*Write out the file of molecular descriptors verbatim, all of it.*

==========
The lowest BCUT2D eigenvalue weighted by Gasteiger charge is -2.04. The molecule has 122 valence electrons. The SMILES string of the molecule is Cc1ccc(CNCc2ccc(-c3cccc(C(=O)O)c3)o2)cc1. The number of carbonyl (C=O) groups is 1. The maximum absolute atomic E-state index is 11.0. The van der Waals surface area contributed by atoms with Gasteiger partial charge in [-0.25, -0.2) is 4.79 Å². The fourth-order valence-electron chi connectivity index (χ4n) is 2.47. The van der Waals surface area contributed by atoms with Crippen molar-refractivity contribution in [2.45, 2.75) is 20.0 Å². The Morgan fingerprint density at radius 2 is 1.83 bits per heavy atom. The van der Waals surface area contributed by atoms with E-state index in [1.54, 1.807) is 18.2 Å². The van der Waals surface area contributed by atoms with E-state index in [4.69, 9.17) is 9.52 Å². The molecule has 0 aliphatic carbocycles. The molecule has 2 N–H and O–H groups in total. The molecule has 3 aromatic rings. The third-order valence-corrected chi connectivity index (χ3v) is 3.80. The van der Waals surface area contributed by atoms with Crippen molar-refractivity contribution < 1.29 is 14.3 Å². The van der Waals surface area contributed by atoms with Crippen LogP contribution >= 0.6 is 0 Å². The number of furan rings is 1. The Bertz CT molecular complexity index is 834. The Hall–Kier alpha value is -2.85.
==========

The lowest BCUT2D eigenvalue weighted by Gasteiger charge is -2.04. The molecule has 122 valence electrons. The SMILES string of the molecule is Cc1ccc(CNCc2ccc(-c3cccc(C(=O)O)c3)o2)cc1. The number of carbonyl (C=O) groups is 1. The maximum absolute atomic E-state index is 11.0. The van der Waals surface area contributed by atoms with Gasteiger partial charge in [-0.25, -0.2) is 4.79 Å². The fourth-order valence-electron chi connectivity index (χ4n) is 2.47. The van der Waals surface area contributed by atoms with Crippen molar-refractivity contribution in [2.45, 2.75) is 20.0 Å². The Morgan fingerprint density at radius 2 is 1.83 bits per heavy atom. The van der Waals surface area contributed by atoms with E-state index in [1.54, 1.807) is 18.2 Å². The van der Waals surface area contributed by atoms with E-state index in [4.69, 9.17) is 9.52 Å². The molecule has 0 aliphatic carbocycles. The molecule has 2 N–H and O–H groups in total. The molecule has 3 aromatic rings. The third-order valence-corrected chi connectivity index (χ3v) is 3.80. The van der Waals surface area contributed by atoms with Crippen molar-refractivity contribution < 1.29 is 14.3 Å². The van der Waals surface area contributed by atoms with Crippen LogP contribution >= 0.6 is 0 Å². The number of furan rings is 1. The Bertz CT molecular complexity index is 834. The Hall–Kier alpha value is -2.85.